oppressions were never able to gain a systemic place in society. While individuals may harbour
hate or oppressive ideals, there is no system in place to enforce these things on swaths of the
population at large. In this idyllic version of the 1950s, there are people who are racist, but no
racial profiling policies, there are people who are anti-LGBTQ, but no push to make those
identities a medical problem to be cured. You will find little to no justification for how society got
this way, it just is. Consider it a bubble universe where, somehow, the world just turned out this
way.

When designing this world, it seemed we had three choices. We could ignore the elephant in
the room - that the 1950s was a rough time for a great number of people, we could make an
overt gesture of rewriting the time period and history to create a world free of these oppressions
while still somehow leading to the 1950s aesthetic so central to the game, or the third approach,
the one we went with, was to simply declare that this world is what it is, and move on. The first
option was right out, the second opened up the risk that we would be merely paying lip service
to inclusivity, and the third appeared like the kind of reclamation we desired from the game.

This is a game for those who are unable to bask in the aesthetic of this time period, who have
been told it’s not “for” them. Americana is for you."
 

J.Quondam

CR 1/8
I'd be honestly curious to see some real-play examples of truly historically accurate play. Do gamers who hew closely to the attitudes of the time in a historical campaign really do so? Or do they (perhaps unconsciously) distance themselves from problematic issues and background most of it, anyway? Are players really having their PCs hunt down runaway slaves, or marry child-brides, or keep harems, or throw around slurs? Are DMs really putting players in position to do these things, and running the whole world that way?

I acknowledge it's a weird thing to be troubled by, given the murderhobo default of so many games, and I can't really reconcile it, except to say "Well, that's different." For some reason.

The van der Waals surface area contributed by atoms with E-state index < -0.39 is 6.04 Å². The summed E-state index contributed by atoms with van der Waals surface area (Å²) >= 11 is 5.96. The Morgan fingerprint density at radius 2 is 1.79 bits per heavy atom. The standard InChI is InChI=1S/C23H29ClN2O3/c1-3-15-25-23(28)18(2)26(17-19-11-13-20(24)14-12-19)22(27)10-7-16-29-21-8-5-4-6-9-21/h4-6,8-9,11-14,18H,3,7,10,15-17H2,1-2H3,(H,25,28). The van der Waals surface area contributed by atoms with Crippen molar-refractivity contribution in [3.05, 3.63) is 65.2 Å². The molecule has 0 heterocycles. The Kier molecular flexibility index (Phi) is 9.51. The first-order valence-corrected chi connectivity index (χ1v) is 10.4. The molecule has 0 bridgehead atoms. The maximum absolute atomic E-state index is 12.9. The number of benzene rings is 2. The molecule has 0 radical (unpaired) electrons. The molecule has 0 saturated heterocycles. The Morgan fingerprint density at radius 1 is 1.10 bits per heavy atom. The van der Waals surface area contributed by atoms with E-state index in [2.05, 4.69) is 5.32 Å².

But in my experience, whenever we've gone into a game with serious intentions to explore certain stuff that's bedeviled human history, it's always ended up left by the wayside. I think that's because no one at the table could (or would) do the topic justice.

So I guess I just have a hard time even envisioning what any of this should look like -- "for real" -- at a gaming table, unless the point of the game is specifically to tear down those institutions... in which case, isn't that starting to stray from the premise of accepting the historical norms in play?

I suppose in the "serious" context of therapy or history course or something, I can see it. And I know there are settings out there designed with these sorts of issues in mind. I've never played one, so I'd be interested to hear how that plays out at real tables. Do modern gamers in historical settings really play "historically," or is this just people hypothesizing that they do? And if it's true, what does that look like at a real table?
 

I wouldn't necessarily consider that ushering a revolution is not buying into the premise of the historical setting. Confronted to a bankrupt political system, the PCs have the potential to be Solons or Robespierre and leave an impact. However, it is not necessarily made easy by the gm.
 

MGibster

Legend
I'd be honestly curious to see some real-play examples of truly historically accurate play. Do gamers who hew closely to the attitudes of the time in a historical campaign really do so? Or do they (perhaps unconsciously) distance themselves from problematic issues and background most of it, anyway?
I've got no problem admitting that I distance myself from those issues and background most of it. Though on occasion such things might be an important part of the game itself. I've had a 1930s Call of Cthlhu adventure brewing in my head centering around an offshoot of the Klan and events which are kicked off because of societies' fears of miscegenation and the treatment of black Americans. Of course these are the villains. I wouldn't want to play in a game where players were encouraged to use derogatory language or treat other PCs or NPCs like crap because of race.

I acknowledge it's a weird thing to be troubled by, given the murderhobo default of so many games, and I can't really reconcile it, except to say "Well, that's different." For some reason.